TOPIC: Is A Metal Roof Right For My House
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I am considering a metal roof and have a few questions: 1) the metal roofers in my area offer workmanship guarantees from 2 years out to lifetime with a couple at 5 years. How important is it to get a longer workmanship warranty (say 20 year or longer)? 2) What underlayment is needed? One contractor is recommending 3 feet of ice & water shield with a synthetic layer, another said Ice & water shield the entire roof. I am concerned about condensation. 3) I will need an aluminum roof due to proximity to the ocean and one contractor is recommending 20" standing seam and another 16" to avoid oil canning. I know aluminum expands more (thermal cycling) so would a thinner panel be better? 4) What is the lifespan of an aluminum roof?
Thanks Doug. On the installation workmanship warranty, of course, it's also critical the company still be in business. I am not entirely sure how to answer your question but I can say this -- it is usually my experience that if a roof installation makes it through years 5 - 7 without a problem, it likely was installed well. I, along with most ice and watershield manufacturers, are not real thrilled about full coverage. You're right -- seals the structure up like a terrarium and could contribute to attic or roof assembly condensation. I sure wouldn't do that unless either the attic was fully foamed (closed cell) or you had really good ventilation. I am not sure I understand your reference on aluminum. Most aluminum standing seam is .032" or thicker aluminum which is a good range. As far as panel width, I really would not suggest over 16" both for oilcanning and uplift. I assume the aluminum you're looking at has a PVDF coating. I don't know exactly what your environment is but barring anything catastrophic, I'd expect a life of 40+ years and certainly it could be repainted for even an extended life.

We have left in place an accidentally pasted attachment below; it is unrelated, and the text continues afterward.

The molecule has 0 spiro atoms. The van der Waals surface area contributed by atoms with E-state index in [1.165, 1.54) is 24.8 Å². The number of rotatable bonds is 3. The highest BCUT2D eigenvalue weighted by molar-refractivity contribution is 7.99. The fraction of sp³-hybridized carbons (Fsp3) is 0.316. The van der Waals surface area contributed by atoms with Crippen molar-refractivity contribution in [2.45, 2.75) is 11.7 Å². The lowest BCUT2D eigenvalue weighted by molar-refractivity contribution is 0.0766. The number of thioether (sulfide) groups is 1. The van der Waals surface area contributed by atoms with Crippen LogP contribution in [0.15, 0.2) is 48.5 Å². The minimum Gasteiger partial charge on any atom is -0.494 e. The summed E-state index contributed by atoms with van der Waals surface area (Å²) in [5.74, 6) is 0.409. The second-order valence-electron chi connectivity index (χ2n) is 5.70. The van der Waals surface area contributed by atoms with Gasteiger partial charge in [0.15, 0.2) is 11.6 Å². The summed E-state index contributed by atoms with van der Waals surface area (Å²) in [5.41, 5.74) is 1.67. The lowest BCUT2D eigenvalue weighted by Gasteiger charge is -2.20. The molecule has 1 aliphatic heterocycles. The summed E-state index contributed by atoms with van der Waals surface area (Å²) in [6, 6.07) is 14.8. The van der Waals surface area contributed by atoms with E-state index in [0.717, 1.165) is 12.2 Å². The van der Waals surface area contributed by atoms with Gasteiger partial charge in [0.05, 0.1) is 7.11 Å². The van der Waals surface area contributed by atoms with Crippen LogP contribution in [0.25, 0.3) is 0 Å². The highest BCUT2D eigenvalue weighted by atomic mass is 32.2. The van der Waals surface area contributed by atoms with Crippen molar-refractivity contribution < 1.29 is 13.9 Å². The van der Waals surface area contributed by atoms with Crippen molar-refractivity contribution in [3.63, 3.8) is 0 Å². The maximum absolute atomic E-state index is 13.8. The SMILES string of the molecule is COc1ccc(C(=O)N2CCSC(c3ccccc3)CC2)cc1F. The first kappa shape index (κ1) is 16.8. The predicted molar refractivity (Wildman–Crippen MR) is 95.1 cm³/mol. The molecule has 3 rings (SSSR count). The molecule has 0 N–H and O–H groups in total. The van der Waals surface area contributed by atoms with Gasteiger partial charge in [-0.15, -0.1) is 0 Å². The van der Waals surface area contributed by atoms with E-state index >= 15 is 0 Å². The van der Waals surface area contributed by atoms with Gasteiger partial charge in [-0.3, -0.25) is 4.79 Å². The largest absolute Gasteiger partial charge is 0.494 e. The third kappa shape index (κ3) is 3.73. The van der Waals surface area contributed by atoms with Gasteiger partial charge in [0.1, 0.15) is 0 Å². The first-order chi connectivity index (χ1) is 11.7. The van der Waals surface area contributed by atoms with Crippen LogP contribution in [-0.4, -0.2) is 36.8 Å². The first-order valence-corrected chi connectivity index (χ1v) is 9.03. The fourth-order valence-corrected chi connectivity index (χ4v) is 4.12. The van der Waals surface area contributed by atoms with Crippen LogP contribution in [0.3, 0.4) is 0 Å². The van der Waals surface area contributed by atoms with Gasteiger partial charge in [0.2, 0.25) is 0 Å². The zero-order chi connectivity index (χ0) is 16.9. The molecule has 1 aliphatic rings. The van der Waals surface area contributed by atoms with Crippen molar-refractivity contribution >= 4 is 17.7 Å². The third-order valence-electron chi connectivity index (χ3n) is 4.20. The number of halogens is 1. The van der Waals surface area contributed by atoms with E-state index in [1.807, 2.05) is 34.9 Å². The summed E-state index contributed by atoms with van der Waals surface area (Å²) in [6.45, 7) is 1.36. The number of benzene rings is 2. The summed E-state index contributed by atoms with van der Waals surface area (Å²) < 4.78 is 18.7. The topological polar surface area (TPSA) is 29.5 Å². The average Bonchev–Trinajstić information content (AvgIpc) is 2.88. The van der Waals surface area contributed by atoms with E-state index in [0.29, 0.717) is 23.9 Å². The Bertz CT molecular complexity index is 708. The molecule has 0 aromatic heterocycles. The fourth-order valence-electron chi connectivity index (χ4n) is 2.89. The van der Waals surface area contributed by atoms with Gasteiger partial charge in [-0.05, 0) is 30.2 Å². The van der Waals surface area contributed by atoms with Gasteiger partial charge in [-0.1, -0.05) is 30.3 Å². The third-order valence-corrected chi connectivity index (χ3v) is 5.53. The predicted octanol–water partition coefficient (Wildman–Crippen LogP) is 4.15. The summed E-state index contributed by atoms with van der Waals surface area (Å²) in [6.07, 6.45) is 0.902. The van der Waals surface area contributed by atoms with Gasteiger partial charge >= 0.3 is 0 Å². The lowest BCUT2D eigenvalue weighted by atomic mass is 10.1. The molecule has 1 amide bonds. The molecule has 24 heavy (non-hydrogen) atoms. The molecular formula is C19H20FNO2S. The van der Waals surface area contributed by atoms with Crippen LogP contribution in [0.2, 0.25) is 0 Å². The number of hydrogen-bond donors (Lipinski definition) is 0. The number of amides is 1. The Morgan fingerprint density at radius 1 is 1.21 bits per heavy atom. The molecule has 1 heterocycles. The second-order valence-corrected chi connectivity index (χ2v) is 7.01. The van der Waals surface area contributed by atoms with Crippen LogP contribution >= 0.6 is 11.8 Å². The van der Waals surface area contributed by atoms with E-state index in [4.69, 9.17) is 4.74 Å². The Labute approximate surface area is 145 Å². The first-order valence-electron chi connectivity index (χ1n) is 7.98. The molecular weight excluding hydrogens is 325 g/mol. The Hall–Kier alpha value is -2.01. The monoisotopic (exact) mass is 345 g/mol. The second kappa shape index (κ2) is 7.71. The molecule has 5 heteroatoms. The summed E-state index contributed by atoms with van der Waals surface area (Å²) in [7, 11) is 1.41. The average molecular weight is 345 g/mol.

Thanks for the information. As follow up, my house is about 200 feet from the ocean and so aluminum seems to be the recommended metal (although some contracts are suggesting gavaluminum). Most of the aluminum standing seam quotes are for 20". Is it important to ask for aluminum strips that are narrower, like 16" ?
Another contractor said that a downside to aluminum is it's too soft and brittle if it gets stepped on. Have you found that to be true?
Galvalume is still steel and I would not recommend it for your application. I'd suggest panels no wider than 16". Aluminum standing seam should be minimum thickness of .032" and it will perform very well.
Thanks - again. Final question - the contractors offering 20" standing seam are recommending adding stiffening ridges for strengthening and avoid oil canning. Do these work or should I push for 16"? Thanks
Striations will help with oilcanning. However, I think you will have better wind uplift resistance with a narrower panel. Perhaps ask them for their uplift test results on 16" vs. 20".
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